As the sticker price of college ticks up, tales of diploma-less success proliferate. The business case for college is skinnier than it was fifty years ago. Bill Gates and Mark Zuckerberg are billionaire dropouts. Venture capitalists underwrite genius ideas fresh from high school. If going to college can’t trigger our first million, why waste four years piling up that debt?
There are two fundamental flaws with current arguments against going to college. First, though college is not as ‘lucrative’ as in the glorious 70’s, it’s still a way smarter investment than not. For sure, a student has to be prudent: early education majors graduating with $100,000 in debt will likely never balance sheet to black. But study after study reveal that college graduates enjoy more financial success (twice the lifetime earning of high school graduates), career stability, satisfaction, longer lives, and overall well-being than their less credentialed counterparts.
Second, and I believe more importantly, are the non-quantifiable benefits of education. To cultivate our curiosity, become more aware of ourselves and our surroundings. To be better-informed individuals and more engaged citizens. Growing up emmeshed in John F. Kennedy’s stirring, “ask what you can do for your country,” I was indoctrinated in the idea that education promotes culture as well as craft. Younger folks, nursed on 1980’s dictums that “greed is good,” and “the government is the problem,” don’t even possess a metric for education as societal benefit.
The United States has never been a nation that particularly values education, certainly not for its own sake. We don’t erect statues of great scholars in our city squares, as seen in China. We don’t elect intellectuals as President, as sometimes occurs in Europe. We value the clever and the rugged over the thoughtful.
To be sure, education in the United States is in precarious shape. It’s too expensive, too irrelevant, too internally focused, yet—trigger warning—too sensitive. It indulges the individual, dismisses the collective, and reinforces our demand of rights over our moral responsibilities. How could it be otherwise? A nation’s educational system is the most direct expression of its values; the cultural glue that welds cohesion. And so in this moment, when what most binds Americans is our vast disagreement, education all too accurately reflects our challenges.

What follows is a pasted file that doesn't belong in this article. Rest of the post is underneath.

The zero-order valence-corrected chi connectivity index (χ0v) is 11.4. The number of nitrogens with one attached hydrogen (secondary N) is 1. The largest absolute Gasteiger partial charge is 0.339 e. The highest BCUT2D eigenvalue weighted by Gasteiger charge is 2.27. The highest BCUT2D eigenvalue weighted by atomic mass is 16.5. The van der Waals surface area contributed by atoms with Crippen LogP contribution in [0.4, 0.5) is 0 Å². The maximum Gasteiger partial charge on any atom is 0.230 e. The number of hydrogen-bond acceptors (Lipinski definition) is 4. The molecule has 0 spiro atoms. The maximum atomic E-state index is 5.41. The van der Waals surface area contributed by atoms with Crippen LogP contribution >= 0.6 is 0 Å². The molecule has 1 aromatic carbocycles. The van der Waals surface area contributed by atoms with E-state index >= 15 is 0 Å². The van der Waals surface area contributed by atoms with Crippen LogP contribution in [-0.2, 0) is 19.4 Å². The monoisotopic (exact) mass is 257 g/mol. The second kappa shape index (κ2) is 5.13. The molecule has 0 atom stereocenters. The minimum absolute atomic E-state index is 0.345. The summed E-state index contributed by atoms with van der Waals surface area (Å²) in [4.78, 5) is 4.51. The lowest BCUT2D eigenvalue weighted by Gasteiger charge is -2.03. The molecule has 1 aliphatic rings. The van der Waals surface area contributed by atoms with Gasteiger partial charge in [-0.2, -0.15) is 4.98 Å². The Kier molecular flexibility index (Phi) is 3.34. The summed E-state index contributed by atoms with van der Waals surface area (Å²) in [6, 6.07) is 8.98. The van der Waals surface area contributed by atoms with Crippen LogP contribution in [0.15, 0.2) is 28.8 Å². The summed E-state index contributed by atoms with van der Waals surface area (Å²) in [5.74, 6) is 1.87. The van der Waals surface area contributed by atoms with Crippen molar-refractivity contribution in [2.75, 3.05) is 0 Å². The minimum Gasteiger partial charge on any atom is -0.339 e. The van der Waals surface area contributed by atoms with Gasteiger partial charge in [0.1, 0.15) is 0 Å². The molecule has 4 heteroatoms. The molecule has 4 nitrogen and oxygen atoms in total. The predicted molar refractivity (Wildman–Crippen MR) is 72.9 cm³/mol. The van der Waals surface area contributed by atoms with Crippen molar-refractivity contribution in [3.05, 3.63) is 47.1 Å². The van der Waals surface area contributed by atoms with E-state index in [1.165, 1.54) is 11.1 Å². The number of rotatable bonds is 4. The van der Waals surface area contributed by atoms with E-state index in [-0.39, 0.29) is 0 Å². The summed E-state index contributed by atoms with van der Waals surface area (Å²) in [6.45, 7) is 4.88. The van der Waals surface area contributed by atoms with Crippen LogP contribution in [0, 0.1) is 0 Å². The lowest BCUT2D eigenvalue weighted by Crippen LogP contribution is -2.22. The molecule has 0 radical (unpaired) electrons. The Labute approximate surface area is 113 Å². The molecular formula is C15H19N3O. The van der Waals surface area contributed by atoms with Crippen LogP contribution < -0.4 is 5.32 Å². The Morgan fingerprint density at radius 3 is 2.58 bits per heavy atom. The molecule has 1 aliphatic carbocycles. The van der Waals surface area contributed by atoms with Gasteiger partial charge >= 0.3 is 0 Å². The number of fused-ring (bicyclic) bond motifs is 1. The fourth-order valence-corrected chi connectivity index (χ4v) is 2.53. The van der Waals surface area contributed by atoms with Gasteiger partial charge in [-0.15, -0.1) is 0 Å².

Yet, I do not despair.
“The chief wonder of education is that it does not ruin everybody concerned in it, teachers and taught.” Henry Adams penned those words more than a century ago, decrying the futility of a nineteenth-century educational system increasingly irrelevant to his rapidly changing times. Still, I can’t help but wonder whether his years at Harvard might have somehow informed The Education of Henry Adams, named Modern Library’s best English-language non-fiction book of the 2oth century.
Education will survive the internet, the culture wars, legislated revisionist history, even fascism. It will have to shed the too-often tepid approach of bottom-line driven, special interest pandering colleges. It will have to shake off America’s narcissistic, myopic vision of itself via-a-vis the world. It will have to become more inclusive, so that essays reflecting personal experience, like this one, don’t feature so many pics of white guys.
But I am confident that we will do it. For no matter how long fear and narrow visions of power try to rein us in, ultimately, education is the only thing that expands and enlightens human experience.
War…huh…yeah…What is it Good For? Absolutely Nothing!
Education…huh…yeah…What is Good For? Absolutely Everything!